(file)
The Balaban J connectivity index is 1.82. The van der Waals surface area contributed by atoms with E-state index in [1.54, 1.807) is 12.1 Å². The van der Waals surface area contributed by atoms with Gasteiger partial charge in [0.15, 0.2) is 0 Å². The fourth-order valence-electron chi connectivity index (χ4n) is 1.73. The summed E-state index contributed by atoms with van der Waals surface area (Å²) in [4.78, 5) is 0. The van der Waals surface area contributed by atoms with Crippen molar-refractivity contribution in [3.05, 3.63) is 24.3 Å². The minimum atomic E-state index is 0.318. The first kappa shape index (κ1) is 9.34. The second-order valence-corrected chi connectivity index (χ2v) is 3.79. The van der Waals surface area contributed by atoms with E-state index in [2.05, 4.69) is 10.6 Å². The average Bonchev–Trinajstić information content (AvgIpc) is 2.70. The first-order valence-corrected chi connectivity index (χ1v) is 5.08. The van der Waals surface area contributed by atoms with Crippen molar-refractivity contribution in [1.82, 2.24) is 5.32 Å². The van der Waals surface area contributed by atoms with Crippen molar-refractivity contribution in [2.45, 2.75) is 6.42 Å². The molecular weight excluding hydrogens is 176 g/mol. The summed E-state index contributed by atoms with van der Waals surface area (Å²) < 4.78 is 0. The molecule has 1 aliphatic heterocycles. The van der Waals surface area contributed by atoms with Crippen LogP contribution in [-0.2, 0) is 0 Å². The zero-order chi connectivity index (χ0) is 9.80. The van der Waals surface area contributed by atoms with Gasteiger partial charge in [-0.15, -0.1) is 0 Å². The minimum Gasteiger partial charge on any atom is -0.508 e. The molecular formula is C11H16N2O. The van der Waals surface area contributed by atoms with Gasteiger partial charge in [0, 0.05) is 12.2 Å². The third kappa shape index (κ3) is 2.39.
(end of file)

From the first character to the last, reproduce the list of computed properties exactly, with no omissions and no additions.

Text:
The Balaban J connectivity index is 1.82. The van der Waals surface area contributed by atoms with E-state index in [1.54, 1.807) is 12.1 Å². The van der Waals surface area contributed by atoms with Gasteiger partial charge in [0.15, 0.2) is 0 Å². The fourth-order valence-electron chi connectivity index (χ4n) is 1.73. The summed E-state index contributed by atoms with van der Waals surface area (Å²) in [4.78, 5) is 0. The van der Waals surface area contributed by atoms with Crippen molar-refractivity contribution in [3.05, 3.63) is 24.3 Å². The minimum atomic E-state index is 0.318. The first kappa shape index (κ1) is 9.34. The second-order valence-corrected chi connectivity index (χ2v) is 3.79. The van der Waals surface area contributed by atoms with E-state index in [2.05, 4.69) is 10.6 Å². The average Bonchev–Trinajstić information content (AvgIpc) is 2.70. The first-order valence-corrected chi connectivity index (χ1v) is 5.08. The van der Waals surface area contributed by atoms with Crippen molar-refractivity contribution in [1.82, 2.24) is 5.32 Å². The van der Waals surface area contributed by atoms with Crippen molar-refractivity contribution in [2.45, 2.75) is 6.42 Å². The molecular weight excluding hydrogens is 176 g/mol. The summed E-state index contributed by atoms with van der Waals surface area (Å²) < 4.78 is 0. The molecule has 1 aliphatic heterocycles. The van der Waals surface area contributed by atoms with Crippen LogP contribution in [-0.2, 0) is 0 Å². The zero-order chi connectivity index (χ0) is 9.80. The van der Waals surface area contributed by atoms with Gasteiger partial charge in [-0.15, -0.1) is 0 Å². The minimum Gasteiger partial charge on any atom is -0.508 e. The molecular formula is C11H16N2O. The van der Waals surface area contributed by atoms with Gasteiger partial charge in [0, 0.05) is 12.2 Å². The third kappa shape index (κ3) is 2.39.